This topic would be great for the final as it encompasses multiple economic, social, and political views of the situation. I like that there are so many aspects of society that support the sustaining existence of the lake. However, that is also a weakness of the topic. I feel that the antagonist side of the controversy is fairly weak in the sense that they really only have opinions and strong beliefs to fuel the debate of draining the lake. Perhaps if there was additional insight, providing evidence of a substantial benefit that society would have to gain by the absence of the lake, it would be a much stronger topic for the final.

Just as the environment and reservoirs are a part of nature, so are animals. A debate that often gets heated is the controversy of animals and zoos. Since the opening of zoos, there has always been opposing views. There are those that believe zoos are animal prisons, keeping them away from like animals and healthy habitats, and those who believe zoos are educational and beneficial to mankind and to animals. Not to mention zoos have become a successful industry of business.

Advocates against zoos argue that the treatment of individual animals within the zoos is not humane. Many activists have criticized the manner in which zoos have dealt with their animals. The San Diego zoo was castigated for euthanizing an elephant that had fallen into a dry moat, as was the Milwaukee zoo for sending an unruly elephant to a circus trainer in Illinois (Cohn, 658). These are examples of the constant critical investigation many zoos fall under. Activists are also concerned about the way the zoos deal with the surpluses of animals they accrue. Some zoos have sold animals to wildlife ranches that breed rare animals. These such ranches use hunting to support and control animal breeding, which can also bring up the dispute of whether or not the practices of hunting and breeding control are moral conducts.

While activists argue for animal rights, zoo managers and workers believe they do the same. They have confidence that zoos and the manners in which they run them are in accordance with animal rights. In regards to breeding control Hutchins, a zoo manager, claims that zoos help to maintain and even save endangered animal species. He asks, “what is the higher moral ethic if in a misplaced concern for individual welfare a species becomes extinct that could have been saved in zoos?” In this aspect, Hutchins implies that it would be immoral not keep and breed animals in zoos.

Zoos also provide wholesome entertainment to society. I think many can agree that wholesome, educational activities can be very valuable and worthwhile in the upbringing of children. Many families, including kids, enjoy trips to the zoo to visit and learn about the animals. Visiting the zoo can spark interest, admiration, and even passion for the animals—passion that could one day become a potential career.

This topic is good for a final paper as it has many reliable sources to reference for both advocates and it is very nature based. As a downfall, the topic does include quite a broad array of issues, including animal breeding and hunting, euthanization, etc. It is encompassed by a larger category of animal rights which would need to be broken down to specifics. In addition, I do not find much excitement in the discussion of zoos. While I do love animals, I do not find myself wanting to fully engage in the politics of the various issues that underly the moral existence of zoos.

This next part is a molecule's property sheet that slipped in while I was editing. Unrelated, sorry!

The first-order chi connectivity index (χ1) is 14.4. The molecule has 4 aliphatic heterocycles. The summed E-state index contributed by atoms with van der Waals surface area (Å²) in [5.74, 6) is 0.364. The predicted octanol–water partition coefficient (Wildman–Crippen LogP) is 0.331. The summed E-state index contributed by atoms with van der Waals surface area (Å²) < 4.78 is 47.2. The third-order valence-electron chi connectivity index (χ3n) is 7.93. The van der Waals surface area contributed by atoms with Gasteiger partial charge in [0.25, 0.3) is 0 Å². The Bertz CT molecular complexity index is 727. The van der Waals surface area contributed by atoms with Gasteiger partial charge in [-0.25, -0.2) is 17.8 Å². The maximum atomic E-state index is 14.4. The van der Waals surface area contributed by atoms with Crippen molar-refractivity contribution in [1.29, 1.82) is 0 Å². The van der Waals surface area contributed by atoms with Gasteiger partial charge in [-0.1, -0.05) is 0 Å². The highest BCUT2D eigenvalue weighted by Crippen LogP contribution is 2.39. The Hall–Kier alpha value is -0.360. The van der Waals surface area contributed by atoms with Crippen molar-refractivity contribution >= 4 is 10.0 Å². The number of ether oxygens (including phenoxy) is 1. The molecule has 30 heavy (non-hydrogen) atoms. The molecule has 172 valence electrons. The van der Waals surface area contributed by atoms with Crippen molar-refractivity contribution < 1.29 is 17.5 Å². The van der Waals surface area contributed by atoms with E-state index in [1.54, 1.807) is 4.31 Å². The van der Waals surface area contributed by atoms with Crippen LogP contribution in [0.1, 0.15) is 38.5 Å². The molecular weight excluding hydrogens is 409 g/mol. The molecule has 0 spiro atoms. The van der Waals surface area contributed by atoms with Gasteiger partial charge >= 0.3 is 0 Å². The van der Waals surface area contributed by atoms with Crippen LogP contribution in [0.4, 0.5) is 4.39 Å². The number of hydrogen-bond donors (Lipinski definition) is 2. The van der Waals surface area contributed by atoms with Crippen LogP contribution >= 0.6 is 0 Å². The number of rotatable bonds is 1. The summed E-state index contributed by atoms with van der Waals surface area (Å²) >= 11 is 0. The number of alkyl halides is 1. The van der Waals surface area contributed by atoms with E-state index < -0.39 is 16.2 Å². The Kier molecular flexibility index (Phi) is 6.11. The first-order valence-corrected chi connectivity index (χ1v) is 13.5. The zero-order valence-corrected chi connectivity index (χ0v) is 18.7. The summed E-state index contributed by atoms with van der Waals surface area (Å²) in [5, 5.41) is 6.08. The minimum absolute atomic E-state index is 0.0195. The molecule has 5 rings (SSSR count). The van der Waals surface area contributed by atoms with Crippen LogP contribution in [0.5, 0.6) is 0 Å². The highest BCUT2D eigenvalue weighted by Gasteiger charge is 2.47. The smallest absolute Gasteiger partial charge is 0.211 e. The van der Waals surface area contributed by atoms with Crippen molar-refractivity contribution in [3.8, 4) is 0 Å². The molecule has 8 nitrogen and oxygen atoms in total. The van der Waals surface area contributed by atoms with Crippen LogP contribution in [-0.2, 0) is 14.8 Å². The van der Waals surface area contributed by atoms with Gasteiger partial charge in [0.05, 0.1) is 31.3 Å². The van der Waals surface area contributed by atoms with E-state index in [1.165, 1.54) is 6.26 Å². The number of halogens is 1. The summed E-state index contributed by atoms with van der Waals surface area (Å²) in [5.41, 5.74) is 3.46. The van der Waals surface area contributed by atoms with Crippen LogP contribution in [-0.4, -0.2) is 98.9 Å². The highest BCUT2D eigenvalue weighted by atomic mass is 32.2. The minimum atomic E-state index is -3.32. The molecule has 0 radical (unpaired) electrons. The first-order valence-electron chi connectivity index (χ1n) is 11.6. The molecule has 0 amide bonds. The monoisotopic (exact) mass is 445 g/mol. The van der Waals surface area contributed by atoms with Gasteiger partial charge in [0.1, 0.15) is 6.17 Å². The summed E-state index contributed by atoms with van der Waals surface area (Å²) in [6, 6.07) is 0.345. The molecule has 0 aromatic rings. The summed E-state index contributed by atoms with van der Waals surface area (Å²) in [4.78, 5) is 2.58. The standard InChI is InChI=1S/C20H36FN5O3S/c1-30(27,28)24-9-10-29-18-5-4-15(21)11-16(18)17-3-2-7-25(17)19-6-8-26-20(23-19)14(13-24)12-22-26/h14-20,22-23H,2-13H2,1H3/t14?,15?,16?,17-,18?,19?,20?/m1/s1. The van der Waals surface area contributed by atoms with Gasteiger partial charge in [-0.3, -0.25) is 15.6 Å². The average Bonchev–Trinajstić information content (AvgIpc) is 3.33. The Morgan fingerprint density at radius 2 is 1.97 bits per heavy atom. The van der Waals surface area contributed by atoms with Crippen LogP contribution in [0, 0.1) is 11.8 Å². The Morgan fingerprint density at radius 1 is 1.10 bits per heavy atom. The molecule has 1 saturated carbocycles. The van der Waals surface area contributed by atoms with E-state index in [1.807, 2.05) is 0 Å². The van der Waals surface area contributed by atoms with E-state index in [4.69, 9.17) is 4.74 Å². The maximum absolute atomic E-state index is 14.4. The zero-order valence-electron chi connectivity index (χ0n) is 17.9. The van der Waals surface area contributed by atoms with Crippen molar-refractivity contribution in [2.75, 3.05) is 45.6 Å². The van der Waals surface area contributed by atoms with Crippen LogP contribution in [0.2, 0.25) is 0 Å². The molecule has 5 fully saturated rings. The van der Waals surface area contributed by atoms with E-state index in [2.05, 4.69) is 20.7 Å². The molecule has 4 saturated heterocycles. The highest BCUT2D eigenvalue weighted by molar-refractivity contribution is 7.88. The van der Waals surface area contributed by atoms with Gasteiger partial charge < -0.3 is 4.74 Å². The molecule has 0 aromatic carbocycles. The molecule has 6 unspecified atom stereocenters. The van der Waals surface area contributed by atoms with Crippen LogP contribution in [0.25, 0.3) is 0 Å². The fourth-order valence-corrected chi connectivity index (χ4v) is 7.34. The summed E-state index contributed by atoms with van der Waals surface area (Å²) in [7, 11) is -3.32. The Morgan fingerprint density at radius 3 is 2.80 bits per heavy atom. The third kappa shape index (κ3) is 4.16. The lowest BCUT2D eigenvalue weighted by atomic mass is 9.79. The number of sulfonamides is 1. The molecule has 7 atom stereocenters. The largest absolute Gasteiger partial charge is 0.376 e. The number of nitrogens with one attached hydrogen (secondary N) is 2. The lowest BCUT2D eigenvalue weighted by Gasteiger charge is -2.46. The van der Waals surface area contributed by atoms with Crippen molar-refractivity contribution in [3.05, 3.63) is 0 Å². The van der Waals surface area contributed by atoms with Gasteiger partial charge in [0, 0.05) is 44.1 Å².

In conclusion we see that there are a couple topics here worthy of further discussion in future assignments as well as a final paper. With the topic of recycling, I learned that advocates for both sides have reasonable claims as they argue for the health of the environment and the community. However, evidence of the cons of recycling are harder to come by and not quite a strong. Sources are fewer and far between as there seems to be a greater number of supporters than antagonists in regards to recycling. Zoos are great controversial topics within nature as it is very clear the stances one can take on the matter. There are also a great deal of articles supporting each side of the argument and I enjoyed learning the differences in how zoos run things. However, it does not interest me enough to write a full paper and I would rather not engage in the politics of such moral controversies. With those reasons in mind, I decided I would like to continue a further discussion of the topic of Lake Powell. There are multiple factors and stances to be taken on the matter in regards to nature, politics and economy, and the subject interests me as it is relatively close to my home. While all topics are fair gave me great pleasure in learning about them, I would like to continue research on the controversy of Lake Powell.


  1. Aadland, David, and Arthur J. Caplan. “Curbside Recycling: Waste Resource or Waste of Resources?” Journal of Policy Analysis and Management, vol. 25, no. 4, 2006, pp. 855–874. JSTOR, www.jstor.org/stable/30162765.
  2. Cohn, Jeffrey P. “Decisions at the Zoo.” BioScience, vol. 42, no. 9, 1992, pp. 654–659. JSTOR, www.jstor.org/stable/1312170.
  3. Johnson, Douglas Warren. “Recreational Paradise or Desecrated Shrine? Diverging Perceptions and Rhetoric of a Contested Wilderness Landscape: Lake Powell/Glen Canyon.” California Geographer, vol. 39, Jan. 1999, pp. 35–64. EBSCOhost, search.ebscohost.com/login.aspx?direct=true&db=asn&AN=23004884&site=ehost-live.
  4. Sepulveda, Alejandra. et. all “A Review of the Environmental Fate and Effects of Hazardous Substances Released from Electrical and Electronic Equipments during Recycling: Examples from China and India.” NeuroImage, Academic Press, 9 May 2009, www.sciencedirect.com/science/article/abs/pii/S0195925509000651.

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Explorative Paper: Benefits and Costs of Waste Recycling. (2021, Mar 01). Retrieved from http://studymoose.com/explorative-paper-benefits-and-costs-of-waste-recycling-essay